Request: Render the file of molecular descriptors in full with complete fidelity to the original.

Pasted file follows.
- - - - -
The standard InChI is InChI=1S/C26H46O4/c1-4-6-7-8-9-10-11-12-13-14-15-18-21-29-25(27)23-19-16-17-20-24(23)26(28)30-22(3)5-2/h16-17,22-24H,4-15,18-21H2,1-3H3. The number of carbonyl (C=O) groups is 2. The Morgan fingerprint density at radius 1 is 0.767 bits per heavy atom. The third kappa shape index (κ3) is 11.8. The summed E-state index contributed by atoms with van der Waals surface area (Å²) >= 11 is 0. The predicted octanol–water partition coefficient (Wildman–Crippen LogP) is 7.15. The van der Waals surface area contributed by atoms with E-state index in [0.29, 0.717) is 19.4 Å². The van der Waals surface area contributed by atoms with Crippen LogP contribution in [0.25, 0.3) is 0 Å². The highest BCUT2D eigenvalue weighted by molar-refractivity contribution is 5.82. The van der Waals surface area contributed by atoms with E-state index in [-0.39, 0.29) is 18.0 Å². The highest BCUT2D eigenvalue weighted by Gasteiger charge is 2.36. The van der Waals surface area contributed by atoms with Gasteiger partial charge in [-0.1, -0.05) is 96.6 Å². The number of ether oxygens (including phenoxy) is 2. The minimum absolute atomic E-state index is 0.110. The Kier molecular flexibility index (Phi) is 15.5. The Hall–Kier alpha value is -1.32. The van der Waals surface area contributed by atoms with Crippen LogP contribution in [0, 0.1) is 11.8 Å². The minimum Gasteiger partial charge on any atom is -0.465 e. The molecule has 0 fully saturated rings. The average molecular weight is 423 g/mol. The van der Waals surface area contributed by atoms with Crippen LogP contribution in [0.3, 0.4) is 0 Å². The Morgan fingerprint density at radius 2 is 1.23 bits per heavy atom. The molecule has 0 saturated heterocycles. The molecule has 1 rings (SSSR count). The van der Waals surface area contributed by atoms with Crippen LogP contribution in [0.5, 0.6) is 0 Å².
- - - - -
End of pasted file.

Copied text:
The standard InChI is InChI=1S/C26H46O4/c1-4-6-7-8-9-10-11-12-13-14-15-18-21-29-25(27)23-19-16-17-20-24(23)26(28)30-22(3)5-2/h16-17,22-24H,4-15,18-21H2,1-3H3. The number of carbonyl (C=O) groups is 2. The Morgan fingerprint density at radius 1 is 0.767 bits per heavy atom. The third kappa shape index (κ3) is 11.8. The summed E-state index contributed by atoms with van der Waals surface area (Å²) >= 11 is 0. The predicted octanol–water partition coefficient (Wildman–Crippen LogP) is 7.15. The van der Waals surface area contributed by atoms with E-state index in [0.29, 0.717) is 19.4 Å². The van der Waals surface area contributed by atoms with Crippen LogP contribution in [0.25, 0.3) is 0 Å². The highest BCUT2D eigenvalue weighted by molar-refractivity contribution is 5.82. The van der Waals surface area contributed by atoms with E-state index in [-0.39, 0.29) is 18.0 Å². The highest BCUT2D eigenvalue weighted by Gasteiger charge is 2.36. The van der Waals surface area contributed by atoms with Gasteiger partial charge in [-0.1, -0.05) is 96.6 Å². The number of ether oxygens (including phenoxy) is 2. The minimum absolute atomic E-state index is 0.110. The Kier molecular flexibility index (Phi) is 15.5. The Hall–Kier alpha value is -1.32. The van der Waals surface area contributed by atoms with Crippen LogP contribution in [0, 0.1) is 11.8 Å². The minimum Gasteiger partial charge on any atom is -0.465 e. The molecule has 0 fully saturated rings. The average molecular weight is 423 g/mol. The van der Waals surface area contributed by atoms with Crippen LogP contribution in [0.3, 0.4) is 0 Å². The Morgan fingerprint density at radius 2 is 1.23 bits per heavy atom. The molecule has 0 saturated heterocycles. The molecule has 1 rings (SSSR count). The van der Waals surface area contributed by atoms with Crippen LogP contribution in [0.5, 0.6) is 0 Å².